My NaNoWriMo Novel

So I’ve decided. I’m going to attempt NaNoWriMo this year. National Novel Writing Month. Writing a 50,000 word novel during the month of November. This is the first year I’ve been in a place where it sounded like a good idea (click for my thoughts on the subject a year ago). It’s a whole month where I won’t be working on Wanderlust, true, but I’ll be getting great writing practice, learning how to fit writing into my schedule, and maybe even making some writer friends in this area. I think it will be a lot of fun.

And you probably want to hear about the book.



It’s something that I’m personally really excited about, and that I haven’t been able to get out of my head for the past year. Yet even as I’ve been world-building, collecting pieces of plot, and making exciting discoveries about how everything comes together, I didn’t think I’d actually be able to tackle the project for years and years. For a number of reasons. You see, it’s about these two guys. With Wanderlust my main focus right now, it doesn’t seem entirely wise for my secondary project to be ANOTHER story about a couple of guys—even though they (Cor and Tristan) are entirely different characters from Taniel and Vanya, and their story is a completely different sort of thing. The second thing is… it’s high fantasy. Swords and sorcery. Battles and blood. I have read a lot of high fantasy, and it’s one of my most favorite genres, but there’s a lot of it out there, and a lot of it is crap. I… this is probably my own issue, and I’m probably accidentally discounting some really good work, but I have trouble asking people to take me seriously as an aspiring author writing high fantasy when I know there are so many people out there writing books in LOTR inspired worlds with all their made up, fantasy-sounding names and it just isn’t any good. I wanted to establish myself with the urban fantasy, maybe that dystopian kinda book I’m working on, before I ask anyone to take my high fantasy seriously. And this project… It’s not just high fantasy. It’s high fantasy with history, with lore. The actual storyline I want to write deals with the aftermath of the big war ten years before. Beyond that, there’s some really long-ago history about why this [special] [magical] country functions the way it does. And farther back, the mythology. Looking forward, I even have an idea for the thousand years later story when all the magic has faded from the world (… or so everyone thinks!).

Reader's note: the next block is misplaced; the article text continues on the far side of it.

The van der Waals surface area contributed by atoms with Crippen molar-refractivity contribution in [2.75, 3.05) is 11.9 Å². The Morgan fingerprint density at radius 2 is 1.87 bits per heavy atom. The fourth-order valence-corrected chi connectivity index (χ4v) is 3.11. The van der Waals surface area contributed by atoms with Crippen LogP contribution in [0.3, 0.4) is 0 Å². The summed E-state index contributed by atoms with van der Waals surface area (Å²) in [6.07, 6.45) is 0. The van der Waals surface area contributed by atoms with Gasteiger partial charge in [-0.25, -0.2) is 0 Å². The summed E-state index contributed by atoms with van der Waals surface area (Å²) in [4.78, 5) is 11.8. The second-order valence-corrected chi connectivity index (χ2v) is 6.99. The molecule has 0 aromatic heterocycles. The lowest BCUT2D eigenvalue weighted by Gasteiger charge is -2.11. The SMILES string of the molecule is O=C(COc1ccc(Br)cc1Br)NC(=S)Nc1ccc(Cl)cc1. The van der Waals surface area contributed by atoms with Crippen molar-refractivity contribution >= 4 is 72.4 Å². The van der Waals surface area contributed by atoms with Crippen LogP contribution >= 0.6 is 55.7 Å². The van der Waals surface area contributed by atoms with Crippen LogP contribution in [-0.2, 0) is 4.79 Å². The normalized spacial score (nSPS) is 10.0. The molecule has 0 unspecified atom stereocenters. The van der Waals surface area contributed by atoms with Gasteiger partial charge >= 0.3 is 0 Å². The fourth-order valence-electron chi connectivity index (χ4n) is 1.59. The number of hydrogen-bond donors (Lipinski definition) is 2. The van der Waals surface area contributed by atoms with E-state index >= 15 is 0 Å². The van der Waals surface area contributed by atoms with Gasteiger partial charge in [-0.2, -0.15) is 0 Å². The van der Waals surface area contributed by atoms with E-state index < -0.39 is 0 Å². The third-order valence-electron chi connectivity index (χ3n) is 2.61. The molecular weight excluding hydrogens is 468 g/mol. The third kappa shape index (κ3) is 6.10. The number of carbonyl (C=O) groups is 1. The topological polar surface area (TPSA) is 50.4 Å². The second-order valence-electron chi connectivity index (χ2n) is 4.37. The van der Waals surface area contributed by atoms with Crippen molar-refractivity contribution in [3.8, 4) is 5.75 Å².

And those are the reasons I find my own story problematic for me, myself, right now. They’re also the reasons I think it will make a great project for NaNoWriMo. I need something that I’m not under too much pressure to take seriously, especially if I’m going to be banging out 50,000 words in a month. I also tend to have a really scattered writing style on a first draft anyway, and (not sure if this is entirely kosher with the nano rules, and I don’t really care) I’m giving myself permission to work on the lore, the backstory, all the connecty bits, whenever I want to, even if I’m not sure how they fit into the main narrative. It’s all part of the project, and I’m going to let all of that count towards the 50,000 words. And this really is a project I’ve been putting a lot of thought into, despite everything, and I’m excited to see where it goes if I let myself get to work.

The project. I haven’t even field-tested the title, you know? What if it just sounds dumb? I called it Tredaf back in high school (yes of course this is a resurrected project, but it’s really honestly changed A LOT since then and anyway I’m starting over from scratch) but that’s the name of the magical country and I think the country itself needs a name-change. The current working title is… badadadum… The Legend of the Blood Tog King. Or just The Blood Tog King. And here’s my question; a real, serious question. You can put your answer in the comments. Does it sound dumb?

It’s about this guy, Cor Daggerhand, who is blood brother to Tristan, the king. It’s a country where bonds between people have magical properties, and none more powerful, or more dangerous, than a blood bond. [These bindings are symbolized by tokens, worn around the neck or pinned to clothing. Over many years of use, the word “token” degenerates to “tog”, which now describes the whole concept.] Ten years ago Cor and Tristan won the great war, and Tristan reclaimed his rightful throne. Days after the victory, however, Cor skedaddled, and left his brother and the entire country behind him. Upon his grudging homecoming (the start of this book), he discovers that the past ten years have changed Tristan into someone almost unrecognizable—someone with terrible plans for the nation they both call home. Can Cor battle his own blood-brother to keep his beloved country free? And has the king truly turned evil/gone mad, or can Cor save Tristan from himself?

Someday I will finish this sketch.

Tristan and Cor (an unfinished sketch)


9 thoughts on “My NaNoWriMo Novel